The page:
Wednesday November 25, 2015

Campaign for Climate Justice

The Islamic Climate Change Declaration Toolkit will equip individuals and groups with ideas on how to use the Declaration to mobilise for change. It will provide a platform for them to deliver climate justice in their local communities, helping them to live up to Allah’s responsibility bestowed upon humankind as: “stewards placed on this earth”.

The toolkit includes a number of actions that can be carried out in support of the Islamic Climate Change Declaration.

By supporting and sharing the Declaration, Muslims can add their voice to the growing call – a call for a world free from the ravages of climate change, polluting fossil fuels, reliance on foreign energy markets, and a call for a world with universal energy access built on a foundation of 100 per cent clean, safe renewable energy.

The action is designed to generate more support for climate justice ahead of COP21, the UN Climate Change Conference, being held in Paris from November 30 to December 11. During this meeting, government leaders will have a chance to deliver a strong global climate deal in support of a greener world.

Urgent climate action is vital for many countries and communities around the world, many of whom are extremely vulnerable to climate change impacts like drought, heat waves, rising sea levels and more extreme weather.

By shifting away from fossil fuels to renewable energy, these same countries and communities can harness massive benefits, including more energy access, less poverty, and better energy security. This toolkit is important for Muslims and non-Muslims alike.

The Declaration is already supported by hundreds around the world, from high level clerics and representatives of the leading Islamic institutions in many countries, to government representatives and leading civil society groups, and by many more.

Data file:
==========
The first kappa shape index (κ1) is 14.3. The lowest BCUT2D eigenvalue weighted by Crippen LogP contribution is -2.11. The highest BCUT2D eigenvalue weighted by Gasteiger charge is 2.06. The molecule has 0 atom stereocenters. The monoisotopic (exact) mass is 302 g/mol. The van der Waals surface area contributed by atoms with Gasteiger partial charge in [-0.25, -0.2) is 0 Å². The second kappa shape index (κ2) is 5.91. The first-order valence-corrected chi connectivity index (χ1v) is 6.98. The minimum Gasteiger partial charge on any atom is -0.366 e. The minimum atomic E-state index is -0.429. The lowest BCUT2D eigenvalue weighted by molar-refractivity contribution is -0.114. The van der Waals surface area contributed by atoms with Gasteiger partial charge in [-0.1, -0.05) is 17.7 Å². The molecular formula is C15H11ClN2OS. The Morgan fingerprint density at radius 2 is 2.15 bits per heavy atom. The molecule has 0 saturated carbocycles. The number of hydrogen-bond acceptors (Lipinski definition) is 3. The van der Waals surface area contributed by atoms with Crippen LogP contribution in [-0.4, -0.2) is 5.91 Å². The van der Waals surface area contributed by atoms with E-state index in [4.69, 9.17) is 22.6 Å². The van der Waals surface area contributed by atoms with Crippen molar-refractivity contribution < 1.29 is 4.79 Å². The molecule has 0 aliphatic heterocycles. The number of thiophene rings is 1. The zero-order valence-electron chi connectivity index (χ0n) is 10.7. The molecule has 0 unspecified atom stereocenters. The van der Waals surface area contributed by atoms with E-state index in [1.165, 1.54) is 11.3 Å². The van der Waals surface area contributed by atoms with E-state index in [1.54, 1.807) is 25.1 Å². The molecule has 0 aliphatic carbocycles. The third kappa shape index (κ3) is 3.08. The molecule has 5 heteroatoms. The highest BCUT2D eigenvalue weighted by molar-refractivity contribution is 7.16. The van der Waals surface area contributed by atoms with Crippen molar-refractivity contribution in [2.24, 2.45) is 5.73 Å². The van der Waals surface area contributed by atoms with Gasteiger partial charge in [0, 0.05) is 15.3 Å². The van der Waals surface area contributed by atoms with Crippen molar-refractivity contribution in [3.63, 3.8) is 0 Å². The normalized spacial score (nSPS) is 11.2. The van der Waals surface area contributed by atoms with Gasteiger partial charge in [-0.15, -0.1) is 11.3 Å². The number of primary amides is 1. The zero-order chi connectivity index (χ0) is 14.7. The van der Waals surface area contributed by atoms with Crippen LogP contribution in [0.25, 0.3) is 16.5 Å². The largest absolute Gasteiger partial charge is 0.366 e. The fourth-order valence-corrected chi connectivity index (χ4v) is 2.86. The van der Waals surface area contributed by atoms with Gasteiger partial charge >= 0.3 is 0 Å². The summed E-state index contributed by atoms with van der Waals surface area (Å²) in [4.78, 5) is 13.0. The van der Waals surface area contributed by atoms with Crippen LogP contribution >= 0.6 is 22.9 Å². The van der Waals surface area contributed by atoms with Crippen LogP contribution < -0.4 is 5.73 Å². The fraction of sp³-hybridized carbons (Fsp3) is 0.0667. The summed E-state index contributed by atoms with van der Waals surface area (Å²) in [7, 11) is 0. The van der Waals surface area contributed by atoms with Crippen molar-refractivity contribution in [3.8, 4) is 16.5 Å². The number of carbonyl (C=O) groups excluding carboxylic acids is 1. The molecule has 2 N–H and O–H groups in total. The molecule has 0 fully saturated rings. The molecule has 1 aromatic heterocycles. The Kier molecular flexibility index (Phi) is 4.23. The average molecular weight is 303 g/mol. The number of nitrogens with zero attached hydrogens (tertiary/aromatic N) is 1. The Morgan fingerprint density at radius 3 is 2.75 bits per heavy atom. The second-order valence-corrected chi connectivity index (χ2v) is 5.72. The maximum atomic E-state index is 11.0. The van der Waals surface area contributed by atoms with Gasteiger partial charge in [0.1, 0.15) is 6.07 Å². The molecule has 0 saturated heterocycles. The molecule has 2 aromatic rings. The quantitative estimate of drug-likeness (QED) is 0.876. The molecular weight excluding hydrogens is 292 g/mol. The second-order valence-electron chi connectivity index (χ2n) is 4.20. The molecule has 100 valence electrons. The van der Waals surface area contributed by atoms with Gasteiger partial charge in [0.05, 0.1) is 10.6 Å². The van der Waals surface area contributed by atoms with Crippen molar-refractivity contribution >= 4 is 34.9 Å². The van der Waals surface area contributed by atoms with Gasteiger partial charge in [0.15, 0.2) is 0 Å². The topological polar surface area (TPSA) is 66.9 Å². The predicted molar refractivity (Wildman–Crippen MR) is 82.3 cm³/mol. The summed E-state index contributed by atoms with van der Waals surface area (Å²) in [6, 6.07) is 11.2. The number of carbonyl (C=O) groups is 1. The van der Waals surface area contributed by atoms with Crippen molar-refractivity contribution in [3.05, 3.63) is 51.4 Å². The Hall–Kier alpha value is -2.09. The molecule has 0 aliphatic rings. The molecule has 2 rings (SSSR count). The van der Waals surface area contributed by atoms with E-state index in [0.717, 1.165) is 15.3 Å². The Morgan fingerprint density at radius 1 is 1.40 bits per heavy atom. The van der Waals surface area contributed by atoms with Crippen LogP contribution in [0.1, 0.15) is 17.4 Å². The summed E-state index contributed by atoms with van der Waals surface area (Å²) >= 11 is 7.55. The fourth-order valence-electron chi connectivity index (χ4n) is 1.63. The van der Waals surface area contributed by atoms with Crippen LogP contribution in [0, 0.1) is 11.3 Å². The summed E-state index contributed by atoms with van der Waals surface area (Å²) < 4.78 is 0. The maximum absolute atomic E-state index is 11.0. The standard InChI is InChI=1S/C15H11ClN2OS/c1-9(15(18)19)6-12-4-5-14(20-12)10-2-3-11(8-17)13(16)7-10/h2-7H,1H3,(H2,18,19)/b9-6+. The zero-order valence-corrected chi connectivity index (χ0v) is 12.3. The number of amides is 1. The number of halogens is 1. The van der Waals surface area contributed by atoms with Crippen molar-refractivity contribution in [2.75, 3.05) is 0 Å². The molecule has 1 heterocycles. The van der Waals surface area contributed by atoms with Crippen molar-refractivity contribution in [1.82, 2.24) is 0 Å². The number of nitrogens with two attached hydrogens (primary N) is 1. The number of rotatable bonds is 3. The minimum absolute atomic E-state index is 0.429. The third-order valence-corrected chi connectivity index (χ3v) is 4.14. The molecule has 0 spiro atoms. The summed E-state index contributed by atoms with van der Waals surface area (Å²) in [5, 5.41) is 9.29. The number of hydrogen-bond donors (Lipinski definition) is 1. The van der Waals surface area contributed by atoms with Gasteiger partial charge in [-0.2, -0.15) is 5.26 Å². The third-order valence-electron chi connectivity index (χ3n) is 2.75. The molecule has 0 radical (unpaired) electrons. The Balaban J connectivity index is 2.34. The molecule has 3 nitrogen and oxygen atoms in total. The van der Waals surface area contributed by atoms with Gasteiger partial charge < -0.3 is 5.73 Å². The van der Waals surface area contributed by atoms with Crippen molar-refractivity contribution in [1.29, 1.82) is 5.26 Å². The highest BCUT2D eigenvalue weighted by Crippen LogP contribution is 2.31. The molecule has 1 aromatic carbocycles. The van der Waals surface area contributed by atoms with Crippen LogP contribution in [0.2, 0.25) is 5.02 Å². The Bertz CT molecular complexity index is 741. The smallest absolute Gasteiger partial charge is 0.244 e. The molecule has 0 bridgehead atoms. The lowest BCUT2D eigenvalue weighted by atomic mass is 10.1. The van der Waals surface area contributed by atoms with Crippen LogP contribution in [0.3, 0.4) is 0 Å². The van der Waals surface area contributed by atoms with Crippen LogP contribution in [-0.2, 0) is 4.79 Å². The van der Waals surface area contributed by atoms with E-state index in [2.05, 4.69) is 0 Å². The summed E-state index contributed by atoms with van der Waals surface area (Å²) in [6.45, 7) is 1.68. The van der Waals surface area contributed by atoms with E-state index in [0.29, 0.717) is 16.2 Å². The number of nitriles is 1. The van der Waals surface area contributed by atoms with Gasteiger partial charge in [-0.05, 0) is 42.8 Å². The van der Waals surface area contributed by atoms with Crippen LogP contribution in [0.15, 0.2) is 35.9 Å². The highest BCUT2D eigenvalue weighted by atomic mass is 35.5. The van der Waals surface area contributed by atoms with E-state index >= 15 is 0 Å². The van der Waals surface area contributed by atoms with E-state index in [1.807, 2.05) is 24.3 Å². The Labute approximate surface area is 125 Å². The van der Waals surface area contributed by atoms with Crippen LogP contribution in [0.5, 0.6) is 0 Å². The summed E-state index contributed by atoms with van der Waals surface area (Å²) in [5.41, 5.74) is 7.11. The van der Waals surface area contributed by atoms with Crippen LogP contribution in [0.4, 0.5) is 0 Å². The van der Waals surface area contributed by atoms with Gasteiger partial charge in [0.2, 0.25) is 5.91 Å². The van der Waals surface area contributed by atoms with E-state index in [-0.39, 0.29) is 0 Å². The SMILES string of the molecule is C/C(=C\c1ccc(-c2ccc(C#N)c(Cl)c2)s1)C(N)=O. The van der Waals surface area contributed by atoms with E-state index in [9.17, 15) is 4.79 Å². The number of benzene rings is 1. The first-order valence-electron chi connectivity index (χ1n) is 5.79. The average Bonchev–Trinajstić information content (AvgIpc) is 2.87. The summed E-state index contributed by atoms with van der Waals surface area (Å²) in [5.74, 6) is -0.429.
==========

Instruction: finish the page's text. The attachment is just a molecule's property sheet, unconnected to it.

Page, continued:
Islamic Relief works around the world to alleviate suffering related to climate change and disasters. It works closely with communities through climate adaptation livelihoods projects and on training the most vulnerable households on disaster risk reduction and resilience building in countries like Pakistan, Bangladesh and Kenya. It has helped build support for further campaigns and events amongst groups that have signed on.

The call for the just transition to a world powered by 100 per cent renewable energy, where those vulnerable to climate impacts are adequately supported, will increasingly be heard in mosques and Muslim communities, as well as institutions the world over.

In fact, many Muslims will be taking to the streets together with people from other faiths and backgrounds, as part of the Global Climate March on the 29 November, to ensure that government leaders hear their call ahead of the UN climate negotiations.

If you have any further questions about the toolkit please contact us. We are encouraging all those who use the Islamic Climate Change Declaration Toolkit to share with us details and photos of activities in their local communities.

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